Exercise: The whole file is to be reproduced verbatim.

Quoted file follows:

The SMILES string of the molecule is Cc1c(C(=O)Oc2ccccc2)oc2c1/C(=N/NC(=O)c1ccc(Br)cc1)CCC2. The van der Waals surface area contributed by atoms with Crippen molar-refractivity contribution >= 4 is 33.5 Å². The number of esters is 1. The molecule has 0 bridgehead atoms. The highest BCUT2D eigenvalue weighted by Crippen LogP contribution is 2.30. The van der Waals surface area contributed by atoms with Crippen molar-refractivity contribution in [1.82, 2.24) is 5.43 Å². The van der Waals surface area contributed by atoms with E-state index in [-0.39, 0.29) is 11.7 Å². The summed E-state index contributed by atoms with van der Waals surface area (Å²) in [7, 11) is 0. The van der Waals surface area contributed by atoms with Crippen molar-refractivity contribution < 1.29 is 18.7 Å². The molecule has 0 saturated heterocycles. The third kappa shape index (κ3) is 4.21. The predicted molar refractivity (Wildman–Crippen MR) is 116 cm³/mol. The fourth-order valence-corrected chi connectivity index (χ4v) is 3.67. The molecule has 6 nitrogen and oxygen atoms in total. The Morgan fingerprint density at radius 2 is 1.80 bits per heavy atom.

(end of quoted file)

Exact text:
The SMILES string of the molecule is Cc1c(C(=O)Oc2ccccc2)oc2c1/C(=N/NC(=O)c1ccc(Br)cc1)CCC2. The van der Waals surface area contributed by atoms with Crippen molar-refractivity contribution >= 4 is 33.5 Å². The number of esters is 1. The molecule has 0 bridgehead atoms. The highest BCUT2D eigenvalue weighted by Crippen LogP contribution is 2.30. The van der Waals surface area contributed by atoms with Crippen molar-refractivity contribution in [1.82, 2.24) is 5.43 Å². The van der Waals surface area contributed by atoms with E-state index in [-0.39, 0.29) is 11.7 Å². The summed E-state index contributed by atoms with van der Waals surface area (Å²) in [7, 11) is 0. The van der Waals surface area contributed by atoms with Crippen molar-refractivity contribution < 1.29 is 18.7 Å². The molecule has 0 saturated heterocycles. The third kappa shape index (κ3) is 4.21. The predicted molar refractivity (Wildman–Crippen MR) is 116 cm³/mol. The fourth-order valence-corrected chi connectivity index (χ4v) is 3.67. The molecule has 6 nitrogen and oxygen atoms in total. The Morgan fingerprint density at radius 2 is 1.80 bits per heavy atom.